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Decent sink drain stoppers...a fool's quest??


Pierogi
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I belong to a local CSA, and, of course get a large amount of varied greens in my shares. Even though they do a spectacular job of cleaning their produce, I still like to soak the greens for bit in the sink, to ensure I don't get any added protein from little hitchhikers... ;). I have yet to find a drain stopper that will hold a seal, and not let the water slowly drain out. I have an ancient, double-bowl stainless sink. One size has a disposal. NEITHER side will hold water for even 10 minutes. I would prefer to soak in the side with the disposal, but at this point, I'll take what I can get. I just bought a new stopper from the manufacturer of the disposal....leaks like a sieve. For physical reasons, I don't want to use a large tub and soak outside the sink...can't do the heavy lifting.

Any suggestions for a sink stopper that actually STOPS something? I can't be the only person who has this problem.

Thanks in advance!

--Roberta--

"Let's slip out of these wet clothes, and into a dry Martini" - Robert Benchley

Pierogi's eG Foodblog

My *outside* blog, "A Pound Of Yeast"

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My husband (a master plumber) read this over my shoulder. He says, in his opinion, anything you can get directly is not likely to work. "You need a competent, professional plumber" (which does not describe all plumbers out there). He suggest Angie's List. He says this is fixable.

Good luck.

If you have a garden and a library, you have everything you need. Cicero

But the library must contain cookbooks. Elaina

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I have a stainless sink with an Insinkerator disposal. The stopper that I have, and I believe it's an Insinkerator stopper, works perfectly. Last week I filled the sink to soak a few pots,left for most of the day, and when I returned some five hours later, the water hadn't dropped one bit. So, maybe the manufacturer of your disposal has a stopper, and may be it will do a better job that what you're now using. If you're using an Insinkerator disposal, you can check out their stoppers here: http://www.build.com/insinkerator-accessories/c111494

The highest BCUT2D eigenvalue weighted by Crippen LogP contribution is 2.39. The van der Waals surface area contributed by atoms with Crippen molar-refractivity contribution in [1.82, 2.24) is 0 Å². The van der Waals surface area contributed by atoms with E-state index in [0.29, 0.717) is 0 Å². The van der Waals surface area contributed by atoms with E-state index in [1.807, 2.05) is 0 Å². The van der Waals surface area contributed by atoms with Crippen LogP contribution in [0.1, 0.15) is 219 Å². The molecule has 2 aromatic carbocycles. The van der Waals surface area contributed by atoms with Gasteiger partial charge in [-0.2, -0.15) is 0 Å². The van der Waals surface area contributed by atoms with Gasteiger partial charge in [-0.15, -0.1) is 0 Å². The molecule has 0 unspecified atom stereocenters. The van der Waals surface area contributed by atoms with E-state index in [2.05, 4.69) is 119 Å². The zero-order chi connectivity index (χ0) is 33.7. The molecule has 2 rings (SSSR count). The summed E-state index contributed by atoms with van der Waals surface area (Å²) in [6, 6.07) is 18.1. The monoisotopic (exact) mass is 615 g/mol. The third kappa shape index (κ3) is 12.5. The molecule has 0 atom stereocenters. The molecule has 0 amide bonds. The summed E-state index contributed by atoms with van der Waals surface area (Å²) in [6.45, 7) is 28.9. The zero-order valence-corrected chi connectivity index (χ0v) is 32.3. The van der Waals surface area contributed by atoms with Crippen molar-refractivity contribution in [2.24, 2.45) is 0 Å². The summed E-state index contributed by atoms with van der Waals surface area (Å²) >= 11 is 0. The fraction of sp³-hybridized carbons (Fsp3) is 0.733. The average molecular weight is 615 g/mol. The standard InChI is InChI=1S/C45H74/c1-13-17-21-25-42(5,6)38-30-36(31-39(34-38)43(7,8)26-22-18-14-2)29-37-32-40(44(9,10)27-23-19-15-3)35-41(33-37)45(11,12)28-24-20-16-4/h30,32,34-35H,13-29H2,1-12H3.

I am not recommending this supplier, having never used them, but mentioned it to show you the options.

 ... Shel


 

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Basically you need to find a stopper which is very soft (compliant). When you fill the sink up with water, the static hydraulic pressure pushes down to form a leak proof seal.

Silicone rubber is very good. Regular rubber can get hard over time and leak.

dcarch

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Stubborn sink and drain, ay?

When all else fails, I guarantee that the following option will work.....it's an expanding pipe stopper/test plug.....when you turn the wing nut the rubber stopper expands closing off the drain tightly!

They work like a charm....I've used them for years to stop stubborn drains.

They should be available at your local plumbing supply.

http://www.grainger.com/Grainger/pipe-and-test-plugs/pipe-and-test-plugs/plumbing/ecatalog/N-n0s

~Martin :)

I just don't want to look back and think "I could have eaten that."

Unsupervised, rebellious, radical agrarian experimenter, minimalist penny-pincher, and adventurous cook. Crotchety, cantankerous, terse curmudgeon, non-conformist, and contrarian who questions everything!

The best thing about a vegetable garden is all the meat you can hunt and trap out of it!

 

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Hmmmm....can't quite wrap my head around needing a plumber for this. Maybe it's my naïveté, but to my mind the problem is the stopper, not the drain opening. I mean, the openings are standard, and I can't think how they could've gotten out of round or worn down even in the 40-plus years the sink's been in use. It's not like I pound on them with a 10-pound sledge (see problems with heavy lifting..... :laugh: ) But I know nothing about plumbing, so I'm probably wrong !

Shel, the disposal is an Insinkerator, installed about 5 years ago. I trashed the original stopper that came with it, and replaced it with one labeled on the packaging as made by Insinkerator. However, I bought it at Ace hardware, not through ISE. But it leaks as badly as the one I ditched. That was maybe 3 months ago, and it leaked from day one.